Uh, Kay once went on a zip-line. So, where was I? No, I’m tired of gardens. Ceiling fan. Kay and I installed another ceiling fan. We put this one in our bedroom. It took us six hours, but only because I had to take it down and rewire it. We’re still not completely through, because the fan has a tremendous wobble when set on “high.” All I have to do is find out which of the five blades is out of kilter and put a weight on it. The part of the instructions printed in English are as understandable as the ones printed in Portuguese.

             Oh, and get this.  Both of our fans are remote controlled and both remotes are keyed to the same “1234” code. I didn’t see that as a problem until I discovered that when I turn the bedroom fan off, it also turns off the one in the living room. The signal from the remote creeps through the walls. I could change the code, but then I’d have to take the fan down and disassemble it to get to the code box.

            Hold on a second. – Yes, Smoocher Cakes? – “Did you know that poison ivy and poison oak are the same thing?” – No, I didn’t, darling, because they're not.
           
            I’m sorry. This may take awhile. Let’s get back together next week. – No, Sweetie, they both have three leaves, but the poison oak has leaves that look similar to the leaves of a post oak. Thus, the name ‘poison oak.’  – “That’s not what it says here. – Look, I’m a forester. I know these things.  – “Oh, yeah? Well I’ve been on a zip-line!”
           
End

Mark can be contacted at hayter.mark@gmail.com. An archive of Hayter’s articles can be found at http://markhayterscolumn.blogspot.com

Sunday, April 8, 2018

Strange facts


“Weird Stuff”

            I’d like to start a contest with the few of you out there who have been classified by society as senior citizens. What I need you to do is start exercising moderately. Nothing rigorous. Do that for five years, while I continue my regimen of not exercising for five years.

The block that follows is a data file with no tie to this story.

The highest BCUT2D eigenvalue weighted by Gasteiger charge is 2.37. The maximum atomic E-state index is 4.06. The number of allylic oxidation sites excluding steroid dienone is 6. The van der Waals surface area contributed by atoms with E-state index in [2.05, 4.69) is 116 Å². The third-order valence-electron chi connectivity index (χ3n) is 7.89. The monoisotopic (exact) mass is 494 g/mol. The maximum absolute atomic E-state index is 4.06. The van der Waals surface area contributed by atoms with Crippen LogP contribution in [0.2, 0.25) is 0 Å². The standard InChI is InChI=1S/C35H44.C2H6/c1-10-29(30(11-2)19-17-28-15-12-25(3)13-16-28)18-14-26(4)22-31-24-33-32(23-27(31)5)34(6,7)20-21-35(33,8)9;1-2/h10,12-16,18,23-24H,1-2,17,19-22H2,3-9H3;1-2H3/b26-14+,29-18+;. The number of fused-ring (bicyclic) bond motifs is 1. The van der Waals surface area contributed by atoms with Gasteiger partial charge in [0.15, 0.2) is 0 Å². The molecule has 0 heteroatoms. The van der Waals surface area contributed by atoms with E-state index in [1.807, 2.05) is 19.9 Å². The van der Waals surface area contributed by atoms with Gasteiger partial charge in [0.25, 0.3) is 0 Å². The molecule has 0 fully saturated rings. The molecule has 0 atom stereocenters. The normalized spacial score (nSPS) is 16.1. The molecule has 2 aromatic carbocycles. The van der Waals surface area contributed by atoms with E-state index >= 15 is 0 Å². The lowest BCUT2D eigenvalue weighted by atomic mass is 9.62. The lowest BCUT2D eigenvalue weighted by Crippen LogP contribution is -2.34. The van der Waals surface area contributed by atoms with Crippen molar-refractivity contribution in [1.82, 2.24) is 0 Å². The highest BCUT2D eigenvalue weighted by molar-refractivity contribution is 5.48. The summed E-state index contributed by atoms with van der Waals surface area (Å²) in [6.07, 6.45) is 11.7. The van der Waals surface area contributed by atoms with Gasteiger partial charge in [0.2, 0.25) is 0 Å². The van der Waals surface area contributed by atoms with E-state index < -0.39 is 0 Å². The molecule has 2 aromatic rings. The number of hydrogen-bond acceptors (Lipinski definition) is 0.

At the end of that time, someone at the University of Miami will see which one of our brains looks 10 years younger. Considering the brain autopsy, I know this is a whale of a sacrifice, but I need it to prove a point. Point being: is it true that exercise is conducive to a young brain?

            That’s what scientists at the U of Miami think they’ve proved. They picked 876 senior citizens and had half of them exercise for five years, and the other half replace the exercise program with naps. Something tells me they started out with 1000 senior citizens. The exercisers who survived the test, had brains that looked 10 years younger than the nappers. (I was joking about the dissection thing. I imagine they used an MRI instead of a skull-saw to inspect the brains.)  

            Each day I try to read weird stuff like that in my attempt to learn new things. I’m failing miserably in my attempt, because the only way I can remember stuff is to write it down. I’ve got it bad, but not as bad as Frankie Muniz. Muniz is the boy who played the lead role in the TV serious “Malcolm in the Middle”.

            This week I learned that Muniz has had a total of 9 concussions while playing soccer, basketball, football, and while racing cars. Since 2012 he’s had 15 mini-strokes. The young man (early 30s) is still active and healthy, but he’s lost much of his long-term memory, including the part about when he was on “Malcolm in the Middle.” I now consider it a blessing that I was a lousy basketball player, never played soccer, and only got my bell rung a half dozen times in football. Oh, and I’ve yet to wreck my race car.